Praise the boss and pass the sauce

  • 1998-08-27
  • By Philip Birzulis
With six bistros, two bars and two restaurants in Riga, the Lido restaurant chain is a genuine, home-grown Latvian success story. Ambitious plans for further expansion make it seem like a model of how to succeed in a transition economy, Philip Birzulis reports.

Of course, blindly copying someone else's recipe for success is the shortest path to mediocrity. To do as Lido has done would take you someplace out of this world.

The company was set up in 1987 as a cooperative venture, when perestroika allowed the first seedlings of capitalism to sprout. Information is a little sketchy about these early days, as it is about its mysterious founder and sole owner, Gunars Kirsons. He almost never gives personal interviews, but the company legend claims that he rose to his present heights after starting as a barman in suburban Riga.

His staff speak of him in terms that would put the most optimistic workplace relations manuals to shame.

"His employees truly love him," said the firm's advertising director Zane Kreslina, one of 700 grateful workers. "I look at Him with love and wonderment, He never ever thinks of Himself, He has great joy in giving and helps children and orphans."

"We adore Mr. Kirsons because He gives us the opportunity to set free our creative spirit," sighed Ilze Gaigala, in charge of the company's program of sponsored cultural events. "How can you not adore Him who mops the floor together with His staff before functions?"

Amen. However, even without the hyperbole it seems that the company is doing something right.

Lido's Alus Seta (Beer Courtyard) restaurant in Riga's Old Town is packed at most times of the day or night. The shish kebabs, potatoes, salads and beer are just what local tastes demand, and many tourists enjoy the quirky Latvian-style decor.

The same goes for Staburags, where the interior, complete with a working water wheel, was made by craftsmen from the Open Air Ethnographic Museum.

Lido Vice President Vilnis Cirulis said that the company has found a formula that reflects a "Latvian mentality." A very important part of this is hygiene and a respectful tending of surroundings. The Kekis (Cookhouse) restaurant in a Soviet blockhouse area looks like a neat farming village surrounded by truly hideous high rises.

The next project that should open early next year is a recreation park near the highway heading east out of Riga, a previously desolate area. As well as food and drink it will offer patrons several waterfalls and windmills.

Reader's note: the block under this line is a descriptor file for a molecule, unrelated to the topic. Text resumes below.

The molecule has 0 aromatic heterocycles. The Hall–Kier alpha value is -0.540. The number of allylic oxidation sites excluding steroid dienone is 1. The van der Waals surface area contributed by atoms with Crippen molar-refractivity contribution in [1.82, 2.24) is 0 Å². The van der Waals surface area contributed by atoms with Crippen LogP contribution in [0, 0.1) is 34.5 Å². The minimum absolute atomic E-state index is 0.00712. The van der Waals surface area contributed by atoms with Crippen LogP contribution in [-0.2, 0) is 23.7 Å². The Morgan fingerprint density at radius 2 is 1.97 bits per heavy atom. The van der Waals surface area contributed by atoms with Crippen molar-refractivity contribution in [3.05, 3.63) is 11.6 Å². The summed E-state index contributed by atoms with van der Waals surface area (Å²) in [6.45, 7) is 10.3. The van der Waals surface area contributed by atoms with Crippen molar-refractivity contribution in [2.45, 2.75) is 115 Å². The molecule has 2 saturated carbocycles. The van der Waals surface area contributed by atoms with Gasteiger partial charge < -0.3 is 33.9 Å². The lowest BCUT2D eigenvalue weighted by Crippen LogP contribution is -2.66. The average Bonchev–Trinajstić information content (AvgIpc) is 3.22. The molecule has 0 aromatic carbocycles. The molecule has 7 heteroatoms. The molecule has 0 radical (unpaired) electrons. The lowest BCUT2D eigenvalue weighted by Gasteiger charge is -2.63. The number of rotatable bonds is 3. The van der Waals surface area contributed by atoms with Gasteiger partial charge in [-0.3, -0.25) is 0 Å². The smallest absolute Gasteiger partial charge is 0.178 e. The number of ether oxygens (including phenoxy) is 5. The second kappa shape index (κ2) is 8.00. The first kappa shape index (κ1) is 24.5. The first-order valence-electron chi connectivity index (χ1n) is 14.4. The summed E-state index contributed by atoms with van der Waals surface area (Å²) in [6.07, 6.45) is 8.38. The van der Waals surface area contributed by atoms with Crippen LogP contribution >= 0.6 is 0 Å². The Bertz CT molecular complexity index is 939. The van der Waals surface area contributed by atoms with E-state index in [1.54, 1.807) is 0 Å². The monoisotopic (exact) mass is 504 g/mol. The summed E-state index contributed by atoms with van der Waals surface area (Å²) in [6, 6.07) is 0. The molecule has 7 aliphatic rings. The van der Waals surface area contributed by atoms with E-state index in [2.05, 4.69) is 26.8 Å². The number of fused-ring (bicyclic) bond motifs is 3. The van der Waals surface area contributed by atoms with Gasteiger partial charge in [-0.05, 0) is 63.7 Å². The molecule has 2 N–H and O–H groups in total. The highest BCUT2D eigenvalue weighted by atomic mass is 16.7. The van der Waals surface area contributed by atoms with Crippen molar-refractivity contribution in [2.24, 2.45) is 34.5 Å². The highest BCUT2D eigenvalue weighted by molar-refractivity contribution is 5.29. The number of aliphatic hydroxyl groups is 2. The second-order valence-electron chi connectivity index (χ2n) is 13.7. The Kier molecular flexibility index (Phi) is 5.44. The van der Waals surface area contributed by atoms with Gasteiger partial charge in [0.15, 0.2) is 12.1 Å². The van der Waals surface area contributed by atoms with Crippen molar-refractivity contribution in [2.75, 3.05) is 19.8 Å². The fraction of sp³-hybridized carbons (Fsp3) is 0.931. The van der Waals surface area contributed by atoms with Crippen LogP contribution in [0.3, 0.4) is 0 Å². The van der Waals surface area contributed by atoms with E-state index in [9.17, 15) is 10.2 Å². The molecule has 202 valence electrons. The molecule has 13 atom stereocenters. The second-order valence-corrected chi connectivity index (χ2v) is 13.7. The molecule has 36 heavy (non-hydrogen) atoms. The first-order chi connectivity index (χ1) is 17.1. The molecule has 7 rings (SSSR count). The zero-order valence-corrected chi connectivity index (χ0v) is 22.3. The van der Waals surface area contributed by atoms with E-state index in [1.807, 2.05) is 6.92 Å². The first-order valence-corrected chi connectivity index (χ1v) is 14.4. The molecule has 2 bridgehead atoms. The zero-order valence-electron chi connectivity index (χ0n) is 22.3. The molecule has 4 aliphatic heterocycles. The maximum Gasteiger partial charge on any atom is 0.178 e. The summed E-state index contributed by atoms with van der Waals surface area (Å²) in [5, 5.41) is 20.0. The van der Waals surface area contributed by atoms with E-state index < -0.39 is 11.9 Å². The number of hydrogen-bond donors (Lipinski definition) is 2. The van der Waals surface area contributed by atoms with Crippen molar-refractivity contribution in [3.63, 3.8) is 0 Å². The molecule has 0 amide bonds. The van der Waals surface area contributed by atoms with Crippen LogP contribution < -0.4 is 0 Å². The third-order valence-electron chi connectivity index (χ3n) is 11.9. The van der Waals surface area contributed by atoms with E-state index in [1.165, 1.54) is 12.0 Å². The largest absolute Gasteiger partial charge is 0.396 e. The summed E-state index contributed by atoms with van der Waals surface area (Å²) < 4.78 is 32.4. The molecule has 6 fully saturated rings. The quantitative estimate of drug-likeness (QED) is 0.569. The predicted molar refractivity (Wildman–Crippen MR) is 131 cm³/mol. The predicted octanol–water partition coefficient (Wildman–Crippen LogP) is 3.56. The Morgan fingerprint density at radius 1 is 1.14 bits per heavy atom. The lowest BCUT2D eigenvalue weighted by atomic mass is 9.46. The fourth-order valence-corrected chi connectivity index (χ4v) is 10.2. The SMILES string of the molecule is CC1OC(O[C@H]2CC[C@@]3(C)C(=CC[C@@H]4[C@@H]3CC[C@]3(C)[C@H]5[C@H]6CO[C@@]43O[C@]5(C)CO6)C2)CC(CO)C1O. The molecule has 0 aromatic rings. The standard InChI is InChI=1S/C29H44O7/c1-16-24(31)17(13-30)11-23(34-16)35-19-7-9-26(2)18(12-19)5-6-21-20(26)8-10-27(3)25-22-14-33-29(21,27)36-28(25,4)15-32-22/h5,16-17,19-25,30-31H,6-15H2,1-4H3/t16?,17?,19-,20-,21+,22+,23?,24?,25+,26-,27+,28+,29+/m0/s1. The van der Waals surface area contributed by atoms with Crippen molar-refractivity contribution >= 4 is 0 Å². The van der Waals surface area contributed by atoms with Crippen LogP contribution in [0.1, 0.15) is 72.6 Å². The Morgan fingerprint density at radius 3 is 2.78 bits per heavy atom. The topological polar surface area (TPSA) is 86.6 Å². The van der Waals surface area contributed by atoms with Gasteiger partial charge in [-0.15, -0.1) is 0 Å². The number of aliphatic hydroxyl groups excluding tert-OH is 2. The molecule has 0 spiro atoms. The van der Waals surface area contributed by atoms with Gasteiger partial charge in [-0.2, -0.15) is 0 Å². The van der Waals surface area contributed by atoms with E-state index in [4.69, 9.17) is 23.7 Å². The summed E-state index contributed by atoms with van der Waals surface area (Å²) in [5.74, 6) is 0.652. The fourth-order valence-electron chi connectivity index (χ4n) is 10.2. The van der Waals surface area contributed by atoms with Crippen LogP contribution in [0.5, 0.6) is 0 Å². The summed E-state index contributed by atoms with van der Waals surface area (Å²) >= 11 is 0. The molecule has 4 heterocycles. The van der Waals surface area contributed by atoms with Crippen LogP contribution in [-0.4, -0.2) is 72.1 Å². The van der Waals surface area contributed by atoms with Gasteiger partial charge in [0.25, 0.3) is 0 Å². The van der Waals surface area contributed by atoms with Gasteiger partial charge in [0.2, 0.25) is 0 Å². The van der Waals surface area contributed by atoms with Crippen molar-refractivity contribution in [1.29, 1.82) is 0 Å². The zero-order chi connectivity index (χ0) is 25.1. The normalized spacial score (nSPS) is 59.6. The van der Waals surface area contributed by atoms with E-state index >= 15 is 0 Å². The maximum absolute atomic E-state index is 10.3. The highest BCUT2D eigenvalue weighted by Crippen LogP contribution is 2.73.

"This place will let people experience a small Latvia in a concentrated way," said Gaigala. "It is the culmination of Mr. Kirsons philosophy, showing the interaction of the four elements of earth, wind, water and fire."

Some Latvians have praised Lido for offering a viable local alternative to McDonald's. However, Cirulis plays down this claim, saying that what his firm offers is quite different. Ultimately, when customers can afford it, its prices will have to be higher because it offers a higher level of service.

The company has cleverly adapted to rising prosperity in Riga. A few years ago, the premises of Alus Seta were occupied by an earlier venture which was one of the most expensive places in town. The "Kirsons-Lido" restaurant was tastefully decorated with plastic pink flamingoes in the front window, and Cirulis said that customers would come in and ask for "whatever was most expensive."

Now there are numerous other restaurants near Doma Square serving reasonably well-off "ordinary" people, not just the nouveau riche.

Lido has also branched out into delicatessen meats and catering for outdoor functions all over Latvia, but so far it only has restaurants in the capital. This comes down to simple economics, since people in the countryside do not have much money. It is also difficult to find good middle managers, since even those in Riga come from different backgrounds to public catering.

"The larger part of the population is in Riga and a middle class is forming here much quicker," said Cirulis. However, he thinks that eventually Latvia will arrive at the same point as small towns in Western Europe he has visited, where diners and cafes do good business because people have more money than time to cook at home.